Interesting questions were posed at a growers and lenders conference in Norfolk, Nebraska, attended by many FFA students. “Do you have any ideas for improving my child’s work ethic, interpersonal skills, and money management skills without getting a headache or becoming a helicopter parent?” I would like to tell readers that I was well-dressed, attentive, and mostly technology-free during my formal sessions.
Below are some tips and suggestions I’ve seen over the decades of working with the agricultural industry and teaching over 10,000 students at Virginia Tech and Cornell University.
Many of you employ your own children to work in businesses or to do chores. One rule of his that has stood the test of time is the 50-25-25 rule. 50% of her income can be spent on the needs of children. 25% is invested in education and 25% in the long term. Many financial planners recommend mutual funds, and this is a good proposition. I recommend individual strains. That way, performance can be tracked and tied to a specific company.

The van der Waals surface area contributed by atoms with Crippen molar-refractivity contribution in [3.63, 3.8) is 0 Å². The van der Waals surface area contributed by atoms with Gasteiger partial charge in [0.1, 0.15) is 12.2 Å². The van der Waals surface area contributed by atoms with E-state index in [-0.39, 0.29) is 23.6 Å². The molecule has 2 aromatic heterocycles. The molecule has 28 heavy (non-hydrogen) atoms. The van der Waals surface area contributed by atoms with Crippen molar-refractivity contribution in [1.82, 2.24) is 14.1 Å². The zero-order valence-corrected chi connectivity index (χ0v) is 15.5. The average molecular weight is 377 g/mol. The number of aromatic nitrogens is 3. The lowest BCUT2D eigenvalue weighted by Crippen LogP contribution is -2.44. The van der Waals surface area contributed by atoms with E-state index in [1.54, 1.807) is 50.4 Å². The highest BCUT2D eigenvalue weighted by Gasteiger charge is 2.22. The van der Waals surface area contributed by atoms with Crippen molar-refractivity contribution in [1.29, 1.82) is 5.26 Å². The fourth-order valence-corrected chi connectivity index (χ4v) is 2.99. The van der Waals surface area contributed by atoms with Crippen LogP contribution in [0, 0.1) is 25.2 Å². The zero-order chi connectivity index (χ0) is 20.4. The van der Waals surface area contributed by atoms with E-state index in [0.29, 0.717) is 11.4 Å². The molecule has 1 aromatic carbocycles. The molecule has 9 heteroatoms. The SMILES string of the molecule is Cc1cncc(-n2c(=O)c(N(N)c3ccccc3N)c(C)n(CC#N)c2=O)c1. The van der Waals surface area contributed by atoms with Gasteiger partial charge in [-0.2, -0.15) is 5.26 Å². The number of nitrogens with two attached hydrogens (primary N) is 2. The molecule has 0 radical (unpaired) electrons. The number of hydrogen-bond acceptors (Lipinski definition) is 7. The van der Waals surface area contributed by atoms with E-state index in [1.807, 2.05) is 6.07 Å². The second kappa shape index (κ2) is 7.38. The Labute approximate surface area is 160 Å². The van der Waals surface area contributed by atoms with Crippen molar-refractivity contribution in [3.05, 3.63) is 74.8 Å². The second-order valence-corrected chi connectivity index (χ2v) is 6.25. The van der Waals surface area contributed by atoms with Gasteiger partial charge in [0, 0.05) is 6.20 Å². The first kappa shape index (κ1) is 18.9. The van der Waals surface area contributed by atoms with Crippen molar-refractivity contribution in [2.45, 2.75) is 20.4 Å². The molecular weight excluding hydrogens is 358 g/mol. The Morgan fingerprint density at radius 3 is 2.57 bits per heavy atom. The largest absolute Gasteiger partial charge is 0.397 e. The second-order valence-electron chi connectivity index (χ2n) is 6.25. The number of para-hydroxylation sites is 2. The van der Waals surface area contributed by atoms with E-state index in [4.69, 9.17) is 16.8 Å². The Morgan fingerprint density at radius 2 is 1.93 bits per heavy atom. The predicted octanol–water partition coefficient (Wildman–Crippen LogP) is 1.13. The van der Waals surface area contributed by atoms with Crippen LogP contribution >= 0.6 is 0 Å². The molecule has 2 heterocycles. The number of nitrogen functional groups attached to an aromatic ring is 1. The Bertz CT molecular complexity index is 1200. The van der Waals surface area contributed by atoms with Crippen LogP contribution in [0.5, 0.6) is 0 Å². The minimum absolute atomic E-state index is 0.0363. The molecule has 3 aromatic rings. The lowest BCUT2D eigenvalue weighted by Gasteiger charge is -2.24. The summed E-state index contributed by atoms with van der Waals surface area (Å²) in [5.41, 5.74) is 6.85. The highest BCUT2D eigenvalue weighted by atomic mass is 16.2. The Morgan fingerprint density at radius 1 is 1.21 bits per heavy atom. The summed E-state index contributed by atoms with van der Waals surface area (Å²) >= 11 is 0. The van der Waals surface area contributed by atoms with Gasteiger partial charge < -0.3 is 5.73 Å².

Education is lifelong learning. Universities are not for everyone, and certificated vocational and technical programs will be the wave of the future. Away from her parents and family business, her 1-2 internships in these programs help her gain accountability and grow her network away from her friends. Communication skills, critical thinking and problem solving skills will be very important in the future. Communication includes oral, listening and non-verbal skills used in a team environment.
Shutting down technology for a few hours each day helps develop creative and critical thinking skills. This requires creating a budget, being accountable, and taking responsibility for repaying the loan.
Transitioning Adolescents and Young Adults
If possible, ask the younger generation to work a few years away from your business and make mistakes using other people’s money. Suggest non-financial loans to build accountability, credit rating, and confidence that traditional lenders are accountable.
The best crop you can grow, whether it’s your child or someone in your community, is the young. I challenge all readers of this column to help young people find the North Star in their lives!